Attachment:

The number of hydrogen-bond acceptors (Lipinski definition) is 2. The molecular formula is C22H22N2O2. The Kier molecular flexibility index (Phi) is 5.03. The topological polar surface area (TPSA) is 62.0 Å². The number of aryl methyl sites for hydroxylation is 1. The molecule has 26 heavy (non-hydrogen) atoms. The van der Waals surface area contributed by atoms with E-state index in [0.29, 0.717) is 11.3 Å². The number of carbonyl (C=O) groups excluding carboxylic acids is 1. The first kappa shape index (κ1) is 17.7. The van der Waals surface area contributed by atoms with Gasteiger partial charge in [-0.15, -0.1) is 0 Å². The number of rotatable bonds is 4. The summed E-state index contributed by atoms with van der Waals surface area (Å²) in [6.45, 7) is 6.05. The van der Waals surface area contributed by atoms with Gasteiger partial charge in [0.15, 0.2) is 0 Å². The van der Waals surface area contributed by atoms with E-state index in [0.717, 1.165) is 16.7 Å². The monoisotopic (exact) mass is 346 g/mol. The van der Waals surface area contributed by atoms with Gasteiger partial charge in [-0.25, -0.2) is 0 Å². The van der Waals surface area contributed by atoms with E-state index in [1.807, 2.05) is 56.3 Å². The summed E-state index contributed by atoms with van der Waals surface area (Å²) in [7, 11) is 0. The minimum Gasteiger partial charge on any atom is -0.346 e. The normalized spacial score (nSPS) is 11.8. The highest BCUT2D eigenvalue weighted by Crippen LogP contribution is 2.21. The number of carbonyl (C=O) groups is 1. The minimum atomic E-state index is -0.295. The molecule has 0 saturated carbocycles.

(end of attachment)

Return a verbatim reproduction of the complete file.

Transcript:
The number of hydrogen-bond acceptors (Lipinski definition) is 2. The molecular formula is C22H22N2O2. The Kier molecular flexibility index (Phi) is 5.03. The topological polar surface area (TPSA) is 62.0 Å². The number of aryl methyl sites for hydroxylation is 1. The molecule has 26 heavy (non-hydrogen) atoms. The van der Waals surface area contributed by atoms with E-state index in [0.29, 0.717) is 11.3 Å². The number of carbonyl (C=O) groups excluding carboxylic acids is 1. The first kappa shape index (κ1) is 17.7. The van der Waals surface area contributed by atoms with Gasteiger partial charge in [-0.15, -0.1) is 0 Å². The number of rotatable bonds is 4. The summed E-state index contributed by atoms with van der Waals surface area (Å²) in [6.45, 7) is 6.05. The van der Waals surface area contributed by atoms with Gasteiger partial charge in [0.15, 0.2) is 0 Å². The van der Waals surface area contributed by atoms with E-state index in [0.717, 1.165) is 16.7 Å². The monoisotopic (exact) mass is 346 g/mol. The van der Waals surface area contributed by atoms with Gasteiger partial charge in [-0.25, -0.2) is 0 Å². The van der Waals surface area contributed by atoms with E-state index in [1.807, 2.05) is 56.3 Å². The summed E-state index contributed by atoms with van der Waals surface area (Å²) in [7, 11) is 0. The minimum Gasteiger partial charge on any atom is -0.346 e. The normalized spacial score (nSPS) is 11.8. The highest BCUT2D eigenvalue weighted by Crippen LogP contribution is 2.21. The number of carbonyl (C=O) groups is 1. The minimum atomic E-state index is -0.295. The molecule has 0 saturated carbocycles.